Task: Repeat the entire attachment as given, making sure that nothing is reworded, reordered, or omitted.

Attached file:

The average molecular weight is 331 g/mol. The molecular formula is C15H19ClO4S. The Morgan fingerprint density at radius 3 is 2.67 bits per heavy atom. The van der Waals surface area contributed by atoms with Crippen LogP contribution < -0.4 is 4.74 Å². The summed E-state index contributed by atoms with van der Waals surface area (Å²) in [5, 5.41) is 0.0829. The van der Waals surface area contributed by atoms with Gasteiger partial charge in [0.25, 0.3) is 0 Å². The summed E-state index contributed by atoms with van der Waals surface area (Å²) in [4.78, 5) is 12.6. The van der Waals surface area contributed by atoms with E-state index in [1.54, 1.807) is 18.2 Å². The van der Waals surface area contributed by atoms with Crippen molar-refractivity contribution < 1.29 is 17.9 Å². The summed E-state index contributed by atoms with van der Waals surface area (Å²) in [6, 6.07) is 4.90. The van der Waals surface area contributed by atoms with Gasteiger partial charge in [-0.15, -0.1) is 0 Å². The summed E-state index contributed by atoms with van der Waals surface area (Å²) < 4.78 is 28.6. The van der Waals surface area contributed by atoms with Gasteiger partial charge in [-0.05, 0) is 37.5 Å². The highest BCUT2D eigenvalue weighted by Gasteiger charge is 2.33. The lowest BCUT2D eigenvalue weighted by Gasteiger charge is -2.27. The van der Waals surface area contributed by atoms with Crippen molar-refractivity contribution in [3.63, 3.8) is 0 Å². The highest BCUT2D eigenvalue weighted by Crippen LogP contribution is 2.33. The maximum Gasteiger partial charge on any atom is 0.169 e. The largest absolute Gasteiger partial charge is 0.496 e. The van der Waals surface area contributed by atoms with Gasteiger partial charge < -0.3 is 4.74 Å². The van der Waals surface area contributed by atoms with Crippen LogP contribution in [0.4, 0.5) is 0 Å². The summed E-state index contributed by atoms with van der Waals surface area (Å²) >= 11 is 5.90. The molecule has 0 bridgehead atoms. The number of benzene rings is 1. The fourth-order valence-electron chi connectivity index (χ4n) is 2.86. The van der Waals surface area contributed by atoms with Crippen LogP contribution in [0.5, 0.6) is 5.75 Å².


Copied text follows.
The average molecular weight is 331 g/mol. The molecular formula is C15H19ClO4S. The Morgan fingerprint density at radius 3 is 2.67 bits per heavy atom. The van der Waals surface area contributed by atoms with Crippen LogP contribution < -0.4 is 4.74 Å². The summed E-state index contributed by atoms with van der Waals surface area (Å²) in [5, 5.41) is 0.0829. The van der Waals surface area contributed by atoms with Gasteiger partial charge in [0.25, 0.3) is 0 Å². The summed E-state index contributed by atoms with van der Waals surface area (Å²) in [4.78, 5) is 12.6. The van der Waals surface area contributed by atoms with E-state index in [1.54, 1.807) is 18.2 Å². The van der Waals surface area contributed by atoms with Crippen molar-refractivity contribution < 1.29 is 17.9 Å². The summed E-state index contributed by atoms with van der Waals surface area (Å²) in [6, 6.07) is 4.90. The van der Waals surface area contributed by atoms with Gasteiger partial charge in [-0.15, -0.1) is 0 Å². The summed E-state index contributed by atoms with van der Waals surface area (Å²) < 4.78 is 28.6. The van der Waals surface area contributed by atoms with Gasteiger partial charge in [-0.05, 0) is 37.5 Å². The highest BCUT2D eigenvalue weighted by Gasteiger charge is 2.33. The lowest BCUT2D eigenvalue weighted by Gasteiger charge is -2.27. The van der Waals surface area contributed by atoms with Crippen molar-refractivity contribution in [3.63, 3.8) is 0 Å². The highest BCUT2D eigenvalue weighted by Crippen LogP contribution is 2.33. The maximum Gasteiger partial charge on any atom is 0.169 e. The largest absolute Gasteiger partial charge is 0.496 e. The van der Waals surface area contributed by atoms with Gasteiger partial charge < -0.3 is 4.74 Å². The van der Waals surface area contributed by atoms with Crippen LogP contribution in [0.4, 0.5) is 0 Å². The summed E-state index contributed by atoms with van der Waals surface area (Å²) >= 11 is 5.90. The molecule has 0 bridgehead atoms. The number of benzene rings is 1. The fourth-order valence-electron chi connectivity index (χ4n) is 2.86. The van der Waals surface area contributed by atoms with Crippen LogP contribution in [0.5, 0.6) is 5.75 Å².